George Diepenbrock
KU News Service

Media advisory: KU experts available to discuss immigration issues

Wed, 07/09/2014

LAWRENCE — The recent surge of 52,000 women and children from Central America crossing the U.S. border with Mexico has overwhelmed U.S. immigration officials in the region. President Barack Obama on Tuesday has asked Congress to approve nearly $4 billion in emergency funding. Several University of Kansas faculty members are available to speak with media about the various policy and humanitarian issues, including human trafficking, surrounding the situation near the border.

KU is home to ASHTI, the Anti-Slavery and Human Trafficking Initiative, which is housed at the university's Institute for Policy and Social Research. Through ASHTI, multidisciplinary researchers seek to develop a prevention model to help potential trafficking victims both nationally and internationally.

Bartholomew Dean, associate professor of anthropology, can speak about the root issues behind the current influx of undocumented migrants. This includes connections to transnational criminal organizations across the Americas, especially related to the expansion of "drug networks." Dean is a political anthropologist who studies Peru and Mexico and has considerable pro bono experience in the field of immigration law in those countries. This year, he will co-direct the KU Department of Anthropology's Human Migration Series.

"In the brutal networks of exchange accompanying the 'war on drugs,' humans have become commoditized by various stakeholders in transnational criminal organizations, many with links to illicit commodity chains," Dean said. "Research in areas where state presence is minimal and all too often complicit illustrates how human traffickers operate with virtual or total impunity. In response, critical inquiry must continue on understanding the nature of sequestration, freedom and state responses to human trafficking globally, not to mention robust considerations of the ethical and practical dimensions of putatively humanitarian policy implementations."

Nazli Avdan, assistant professor of political science, is available to speak about human trafficking and the unintended consequences of border controls. Avdan's broad research focus includes international migration and international relations. She has written about issues surrounding border controls and how countries control their own visa processes.

"Draconian border controls can have the unintended consequence of emboldening the hand of organized crime through predatory trafficking and smuggling networks," Avdan said. "This stems from the vulnerability of exposed populations who have no legal means of access to more wealthy destination states. It is precisely those segments in origin countries that cannot obtain legal visas or prove eligibility for refugee status that may fall prey to these networks that promise clandestine entry into wealthier destination states."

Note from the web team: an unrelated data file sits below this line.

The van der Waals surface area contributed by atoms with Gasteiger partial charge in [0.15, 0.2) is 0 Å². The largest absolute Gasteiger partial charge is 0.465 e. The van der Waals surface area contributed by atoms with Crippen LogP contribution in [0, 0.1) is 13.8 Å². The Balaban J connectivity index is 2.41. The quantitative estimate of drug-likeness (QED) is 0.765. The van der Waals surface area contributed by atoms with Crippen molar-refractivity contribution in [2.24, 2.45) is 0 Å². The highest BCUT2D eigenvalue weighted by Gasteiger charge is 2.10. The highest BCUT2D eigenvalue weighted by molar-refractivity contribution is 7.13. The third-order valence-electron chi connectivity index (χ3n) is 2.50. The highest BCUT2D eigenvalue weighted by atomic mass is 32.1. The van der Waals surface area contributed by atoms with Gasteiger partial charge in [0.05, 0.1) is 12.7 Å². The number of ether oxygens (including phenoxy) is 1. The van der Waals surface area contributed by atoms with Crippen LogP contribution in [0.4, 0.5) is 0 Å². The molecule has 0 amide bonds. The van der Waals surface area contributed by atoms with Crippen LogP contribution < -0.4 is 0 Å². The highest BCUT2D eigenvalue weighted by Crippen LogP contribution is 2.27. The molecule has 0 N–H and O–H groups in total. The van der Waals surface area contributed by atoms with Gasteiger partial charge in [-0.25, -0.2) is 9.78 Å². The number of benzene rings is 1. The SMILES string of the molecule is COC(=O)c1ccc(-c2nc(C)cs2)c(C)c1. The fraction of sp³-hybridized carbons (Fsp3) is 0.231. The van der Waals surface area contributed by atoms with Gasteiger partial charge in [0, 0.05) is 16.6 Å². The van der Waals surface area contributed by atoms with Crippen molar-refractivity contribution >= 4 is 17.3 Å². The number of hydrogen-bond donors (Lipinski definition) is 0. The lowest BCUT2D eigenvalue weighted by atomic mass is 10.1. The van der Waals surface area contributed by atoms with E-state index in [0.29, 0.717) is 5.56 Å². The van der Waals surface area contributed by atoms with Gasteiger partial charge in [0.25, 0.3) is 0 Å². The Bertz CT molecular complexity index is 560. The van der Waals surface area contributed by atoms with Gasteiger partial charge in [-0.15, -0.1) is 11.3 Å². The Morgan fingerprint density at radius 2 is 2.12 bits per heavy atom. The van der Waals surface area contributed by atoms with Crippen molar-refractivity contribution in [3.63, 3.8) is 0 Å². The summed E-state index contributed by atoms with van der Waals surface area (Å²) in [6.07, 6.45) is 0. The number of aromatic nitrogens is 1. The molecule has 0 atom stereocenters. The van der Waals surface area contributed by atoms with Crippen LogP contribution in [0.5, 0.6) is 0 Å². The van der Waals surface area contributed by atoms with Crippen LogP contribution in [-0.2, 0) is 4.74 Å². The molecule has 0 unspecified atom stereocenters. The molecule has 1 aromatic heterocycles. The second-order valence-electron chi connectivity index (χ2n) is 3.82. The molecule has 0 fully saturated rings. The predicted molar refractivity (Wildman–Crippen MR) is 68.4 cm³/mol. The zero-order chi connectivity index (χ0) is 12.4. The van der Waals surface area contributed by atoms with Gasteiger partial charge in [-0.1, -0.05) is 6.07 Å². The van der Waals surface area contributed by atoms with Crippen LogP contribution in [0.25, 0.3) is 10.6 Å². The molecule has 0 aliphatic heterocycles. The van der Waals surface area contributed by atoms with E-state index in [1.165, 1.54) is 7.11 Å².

Christina Bejarano, associate professor of political science, is available to speak about the political issues surrounding the immigration debate in Congress. She has written two books, "The Latina Advantage: Gender, Race and Political Success" and "The Latino Gender Gap in U.S. Politics." Her research focuses on the diverse viewpoints of racial and ethnic minorities and women in mainstream U.S. politics.

Ruben Flores, associate professor of American studies, can address issues related to Latin American migration to the United States and its effect on the relationship between Mexico and the United States. Flores recently finished his book "Backroads Pragmatists: Mexico's Melting Pot and Civil Rights in the United States," in which he explores the ideas of scholars who helped shape American education policy and public desegregation, particularly via their studies in Mexico and how the nation to the south integrated after the end of the Mexican Revolution in 1920.

To arrange an interview with Dean, Avdan, Bejarano or Flores, contact George Diepenbrock at or 785-864-8853.

With graduation just a few months away, James Robert Wilson, senior in sport management, took this photo of the Memorial Campanile while looking forward to KU commencement traditions. After walking through the campanile and down the Hill in May, Wilson plans to take a summer road trip, then pursue a master’s degree and help coach track and field. Wilson, who is from Abilene, Kansas, says, "Coming to KU has put me in contact with people from all over the world and opened my eyes to many new cultures.” His advice to all Jayhawks: "Make the most of your time here by trying new things.” Our advice to graduating Jayhawks: Enjoy your last semester. Where will your time at KU take you? Tags: #exploreKU #Graduation University of Kansas School of Education

Seniors - what are your thoughts on graduating? #exploreKU and reflect with @Jimjam _KU.
KU welcomes President Obama Jan. 22, 2015, was a historic day on the Hill: President Barack Obama visited the University of Kansas campus (, the first sitting president to do so in a century. More than 7,000 people — including many students and faculty who had spent hours in line to get tickets for the event — packed inside KU’s Anschutz Sports Pavilion to hear the president speak. Welcomed by Chancellor Bernadette Gray-Little with “Barack Chalk, Jayhawk!” Obama told the gathering “I’m a Kansas guy,” because his mother was from Wichita and grandparents were from Augusta and El Dorado. In his 35-minute talk, the president discussed themes (see official White House transcript from his 2015 State of the Union address, including his goal to lower the cost of attending college.

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